Biodiversity is for SaleNot Translated
The threats facing plant and animal life on the planet are greater than at any time in recorded history. Human pressure in the form of overharvesting and habitat loss is driving down wildlife populations worldwide. In our economies, wild species have little value. As long as trees, for example, are worth more cut than they are standing, the pressures to liquidate natural resources will be overwhelming.
Global biodiversity is under threat. The WWF's Living Planet Index, which measures trends in biodiversity and is an indicator of ecosystem health, reports that biological diversity has fallen by about 30 percent since 1970.
The loss to marine, terrestrial and freshwater systems is mainly linked to five threats or pressures: habitat destruction or degradation, over-exploitation of wild-harvested species, alien invasive species, pollution and climate change. These five factors are all expressions of the same underlying problem: Humanity's overuse of the planet's natural resources.
Global demand for soy and palm oil, for example, illustrates the direct link between human consumption and biodiversity loss. Export-oriented soy production give rise to plantations that destroy huge areas of forest ecosystems. The resulting habitat loss and invasive species that follow is devastating to biological diversity and rural communities.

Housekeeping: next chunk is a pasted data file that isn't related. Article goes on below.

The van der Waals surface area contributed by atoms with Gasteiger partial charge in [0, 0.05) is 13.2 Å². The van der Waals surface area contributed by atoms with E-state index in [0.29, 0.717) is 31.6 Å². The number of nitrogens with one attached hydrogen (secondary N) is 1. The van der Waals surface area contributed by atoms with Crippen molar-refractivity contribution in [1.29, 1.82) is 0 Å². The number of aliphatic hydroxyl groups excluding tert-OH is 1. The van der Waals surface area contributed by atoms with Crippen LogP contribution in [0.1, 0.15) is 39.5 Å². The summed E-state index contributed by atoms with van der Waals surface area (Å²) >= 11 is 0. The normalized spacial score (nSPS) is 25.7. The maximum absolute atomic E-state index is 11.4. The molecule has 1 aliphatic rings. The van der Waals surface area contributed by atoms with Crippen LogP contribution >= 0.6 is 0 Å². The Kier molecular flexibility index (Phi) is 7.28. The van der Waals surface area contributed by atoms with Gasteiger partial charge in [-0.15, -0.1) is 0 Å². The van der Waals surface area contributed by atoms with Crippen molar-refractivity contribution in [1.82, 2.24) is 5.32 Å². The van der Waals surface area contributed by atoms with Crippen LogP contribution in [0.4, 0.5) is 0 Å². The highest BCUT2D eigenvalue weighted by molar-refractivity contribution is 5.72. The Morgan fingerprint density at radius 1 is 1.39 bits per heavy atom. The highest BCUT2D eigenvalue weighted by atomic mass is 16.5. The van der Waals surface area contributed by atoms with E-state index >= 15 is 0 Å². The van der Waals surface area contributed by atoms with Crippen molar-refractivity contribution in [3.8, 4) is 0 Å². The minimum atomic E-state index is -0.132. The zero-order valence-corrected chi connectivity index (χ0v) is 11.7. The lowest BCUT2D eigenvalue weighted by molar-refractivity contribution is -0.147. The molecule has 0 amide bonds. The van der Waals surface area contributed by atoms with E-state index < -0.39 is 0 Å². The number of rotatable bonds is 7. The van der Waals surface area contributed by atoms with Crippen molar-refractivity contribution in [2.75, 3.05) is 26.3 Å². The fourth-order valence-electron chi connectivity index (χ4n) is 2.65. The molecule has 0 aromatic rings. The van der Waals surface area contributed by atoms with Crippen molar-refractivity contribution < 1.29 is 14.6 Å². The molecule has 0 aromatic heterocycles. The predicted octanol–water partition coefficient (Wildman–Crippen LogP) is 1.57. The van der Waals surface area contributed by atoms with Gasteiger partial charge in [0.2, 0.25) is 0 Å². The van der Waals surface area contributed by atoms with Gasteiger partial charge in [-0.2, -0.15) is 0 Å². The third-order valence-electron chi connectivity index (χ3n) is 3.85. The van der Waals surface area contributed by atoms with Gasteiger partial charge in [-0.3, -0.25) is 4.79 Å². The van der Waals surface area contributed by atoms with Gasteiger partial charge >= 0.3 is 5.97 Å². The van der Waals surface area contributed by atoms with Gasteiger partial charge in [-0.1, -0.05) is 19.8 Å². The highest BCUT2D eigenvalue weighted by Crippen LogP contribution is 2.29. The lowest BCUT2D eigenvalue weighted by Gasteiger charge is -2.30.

Overexploitation of the world's fisheries and destructive fishing methods can lead to both collapsed fisheries and damaged habitats. Cattle grazing that competes with tropical forests is yet another example of how humanity's overuse degrades biodiversity.
Biodiversity loss cannot be comprehensively addressed without a sustained effort to reduce humanity's consumption of resources to levels that the planet is able to provide. This will require decision-makers to recognize the full value of these resources and the extensive consequences, both environmental and economic, of their overuse.Further information: